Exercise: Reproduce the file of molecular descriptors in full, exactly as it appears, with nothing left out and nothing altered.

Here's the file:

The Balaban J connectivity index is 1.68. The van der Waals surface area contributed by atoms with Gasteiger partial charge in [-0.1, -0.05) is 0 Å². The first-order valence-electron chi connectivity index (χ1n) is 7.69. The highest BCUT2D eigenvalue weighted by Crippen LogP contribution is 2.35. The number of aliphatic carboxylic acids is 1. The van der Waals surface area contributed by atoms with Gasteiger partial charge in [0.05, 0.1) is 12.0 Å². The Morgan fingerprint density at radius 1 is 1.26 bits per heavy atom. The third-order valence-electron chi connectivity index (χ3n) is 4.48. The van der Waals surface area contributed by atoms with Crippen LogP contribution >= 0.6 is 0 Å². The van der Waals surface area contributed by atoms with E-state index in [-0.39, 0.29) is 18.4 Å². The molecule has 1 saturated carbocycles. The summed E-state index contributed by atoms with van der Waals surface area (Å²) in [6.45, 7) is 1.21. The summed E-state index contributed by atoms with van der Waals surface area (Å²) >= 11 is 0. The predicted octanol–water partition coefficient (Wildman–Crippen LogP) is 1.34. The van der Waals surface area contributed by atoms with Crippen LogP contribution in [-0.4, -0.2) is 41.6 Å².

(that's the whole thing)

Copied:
The Balaban J connectivity index is 1.68. The van der Waals surface area contributed by atoms with Gasteiger partial charge in [-0.1, -0.05) is 0 Å². The first-order valence-electron chi connectivity index (χ1n) is 7.69. The highest BCUT2D eigenvalue weighted by Crippen LogP contribution is 2.35. The number of aliphatic carboxylic acids is 1. The van der Waals surface area contributed by atoms with Gasteiger partial charge in [0.05, 0.1) is 12.0 Å². The Morgan fingerprint density at radius 1 is 1.26 bits per heavy atom. The third-order valence-electron chi connectivity index (χ3n) is 4.48. The van der Waals surface area contributed by atoms with Crippen LogP contribution >= 0.6 is 0 Å². The van der Waals surface area contributed by atoms with E-state index in [-0.39, 0.29) is 18.4 Å². The molecule has 1 saturated carbocycles. The summed E-state index contributed by atoms with van der Waals surface area (Å²) in [6.45, 7) is 1.21. The summed E-state index contributed by atoms with van der Waals surface area (Å²) >= 11 is 0. The predicted octanol–water partition coefficient (Wildman–Crippen LogP) is 1.34. The van der Waals surface area contributed by atoms with Crippen LogP contribution in [-0.4, -0.2) is 41.6 Å².